The Newsroom Pilot Review: How Do You Fix Breaking News?
Like most good stories, The Newsroom begins at a turning point. There is a break from what is normal and we get to see the aftermath. Will McAvoy (Jeff Daniels) is a popular news anchorman who avoids conflict by remaining completely impartial. After he has something of a public meltdown, he finds the majority of his staff has left him for another show. His boss Charle Skinner (Sam Waterston) hires his ex-girlfriend, MacKenzie McHale (Emily Mortimer), to be Will’s new EP. The potential for drama is endless as the show asks, “How do you fix breaking news?”
We are introduced to Will just before he becomes flustered and spills his actual thoughts on the condition of America. He is asked questions about his political allegiance and does his best to avoid them with jokes. It is stated that he is popular because he doesn’t bother anyone – the Jay Leno of anchormen. When he can no longer hold it in, Will goes on an impressive, lengthy and profanity-laced rant about why America is not the greatest country in the world. He is wildly condescending, but his agitation is genuine. He is passionate about the country he lives in and affectionately describes the way it used to be.
While most of Will’s staff choose to jump ship after the speech, a few loyal workers stay behind. Among them are Maggie Jordan (Alison Pill), Neal Sampat (Dev Patel) and, possibly temporarily, Don Keefer (Thomas Sadoski). Maggie was an intern mistakenly promoted to an assistant and, shortly after, an associate producer. Eager to please, she is patiently quiet when Will repeatedly calls her by the wrong name. Don’t worry, he gets it right eventually. She’s dating Don, who plans to leave the show because of Will’s personality (Will’s response: I’m affable!).
MacKenzie McHale, Will’s ex-girlfriend and the new EP for his show, brings along a few staff members of her own. One of them, Jim Harper (John Gallagher Jr.), appears quite taken with Maggie. Inevitably there is some passive aggressive talk between Maggie’s current boyfriend and Jim. The potential love triangle there will undoubtedly be entertaining to watch.
As for MacKenzie herself, she has an uphill battle ahead of her as she tries to work with the very uncooperative Will. Will’s boss hired MacKenzie without consulting Will, who then attempts to have her contract altered. When apologizing and negotiating with Will proves ineffective, MacKenzie gets more forceful. The two manage to come to a somewhat mutually beneficial agreement, and by the end of the episode Will seems slightly more amiable. Slightly.
The show really picks up when news of the BP oil spill in the Gulf of Mexico reaches the office. The show is referencing the actual, tragic disaster that occurred in 2010. It is sad to relive the event again, but gives the show an air of authenticity that it would lack with fake news stories. They argue amongst themselves about whether or not to trust Jim’s sources, eventually deciding to run with them. This proves to be a good decision and the show, which they make up almost entirely on the spot, is successful.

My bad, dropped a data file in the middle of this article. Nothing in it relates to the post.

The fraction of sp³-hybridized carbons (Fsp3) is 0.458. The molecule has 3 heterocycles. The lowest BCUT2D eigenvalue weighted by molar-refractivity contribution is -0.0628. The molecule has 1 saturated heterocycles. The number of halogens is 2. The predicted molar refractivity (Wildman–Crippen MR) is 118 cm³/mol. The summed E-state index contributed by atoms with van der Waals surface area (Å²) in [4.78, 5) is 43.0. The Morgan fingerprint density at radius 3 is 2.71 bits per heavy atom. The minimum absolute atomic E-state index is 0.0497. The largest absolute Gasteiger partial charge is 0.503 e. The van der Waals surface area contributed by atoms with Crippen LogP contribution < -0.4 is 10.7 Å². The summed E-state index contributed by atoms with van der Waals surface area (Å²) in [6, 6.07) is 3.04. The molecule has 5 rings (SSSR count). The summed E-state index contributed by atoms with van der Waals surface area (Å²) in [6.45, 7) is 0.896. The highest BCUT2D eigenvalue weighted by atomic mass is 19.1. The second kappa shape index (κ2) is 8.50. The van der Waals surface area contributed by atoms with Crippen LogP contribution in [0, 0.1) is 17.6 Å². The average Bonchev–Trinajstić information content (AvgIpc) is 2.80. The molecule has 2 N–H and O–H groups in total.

Will is clearly the center of the show. Initially he comes off as arrogant, though we do see subtle hints about what lies beneath the exterior. In a very human moment, his hands tremble before he runs with the oil spill report. The fact that he was in a relationship with a kind woman like MacKenzie indicates there is a softer, more likeable side to him. He also seems honestly surprised that people do not enjoy working with him. At the end of the episode, Will gives a heartfelt thanks to the control room staff for their effort. Amusingly, when he realizes he has addressed the wrong control room, he decides not to bother with it.
Many of the conversations are so fast-paced that other scenes seem too slow in comparison. They do offer a break for viewers, as do the snippets of humour. One of the funniest lines comes from Will. When an employee states that he writes Will’s blog, Will is just perplexed to learn that he has one. Later, Will randomly repeats, “Seriously though, I have a blog?”
When a show has a talented cast and a writer like Aaron Sorkin (The West Wing, The Social Network) behind it, there are going to be pretty high expectations. So far the show has received mixed reviews. It may be a consequence of its political nature that it is receiving some significantly strong opinions. It seems important to note that The Newsroom is a television show, a form of story-telling, and not necessarily about political activism of any kind. Just because the story is set in television news does not mean Sorkin is literally trying to change the landscape of newsrooms. It is an overwhelming concept for a show and this is only the pilot, so it will be very telling to see how the characters and plot flesh out in the coming episodes.
So while some find the show inspiring and others find it preachy, it is worth giving a try. If you like witty, bullet-fast dialogue with a touch of comedy and a behind-the-scenes news environment, The Newsroom may soon be one of your favourite new shows.